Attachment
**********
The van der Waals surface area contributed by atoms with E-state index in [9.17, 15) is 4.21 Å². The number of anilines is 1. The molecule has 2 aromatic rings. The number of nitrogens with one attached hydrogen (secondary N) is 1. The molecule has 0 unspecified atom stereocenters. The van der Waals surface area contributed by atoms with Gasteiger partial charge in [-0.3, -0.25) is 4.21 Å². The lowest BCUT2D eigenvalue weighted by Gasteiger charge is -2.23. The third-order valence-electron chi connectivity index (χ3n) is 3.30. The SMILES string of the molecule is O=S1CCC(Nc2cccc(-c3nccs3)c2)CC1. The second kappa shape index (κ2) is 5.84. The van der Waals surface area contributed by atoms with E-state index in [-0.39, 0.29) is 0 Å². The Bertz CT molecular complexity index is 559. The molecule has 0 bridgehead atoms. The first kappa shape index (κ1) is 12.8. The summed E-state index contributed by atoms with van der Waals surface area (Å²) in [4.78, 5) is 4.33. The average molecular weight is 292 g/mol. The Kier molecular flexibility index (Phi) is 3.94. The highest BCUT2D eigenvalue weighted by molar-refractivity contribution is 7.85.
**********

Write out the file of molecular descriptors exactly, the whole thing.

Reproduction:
The van der Waals surface area contributed by atoms with E-state index in [9.17, 15) is 4.21 Å². The number of anilines is 1. The molecule has 2 aromatic rings. The number of nitrogens with one attached hydrogen (secondary N) is 1. The molecule has 0 unspecified atom stereocenters. The van der Waals surface area contributed by atoms with Gasteiger partial charge in [-0.3, -0.25) is 4.21 Å². The lowest BCUT2D eigenvalue weighted by Gasteiger charge is -2.23. The third-order valence-electron chi connectivity index (χ3n) is 3.30. The SMILES string of the molecule is O=S1CCC(Nc2cccc(-c3nccs3)c2)CC1. The second kappa shape index (κ2) is 5.84. The van der Waals surface area contributed by atoms with E-state index in [-0.39, 0.29) is 0 Å². The Bertz CT molecular complexity index is 559. The molecule has 0 bridgehead atoms. The first kappa shape index (κ1) is 12.8. The summed E-state index contributed by atoms with van der Waals surface area (Å²) in [4.78, 5) is 4.33. The average molecular weight is 292 g/mol. The Kier molecular flexibility index (Phi) is 3.94. The highest BCUT2D eigenvalue weighted by molar-refractivity contribution is 7.85.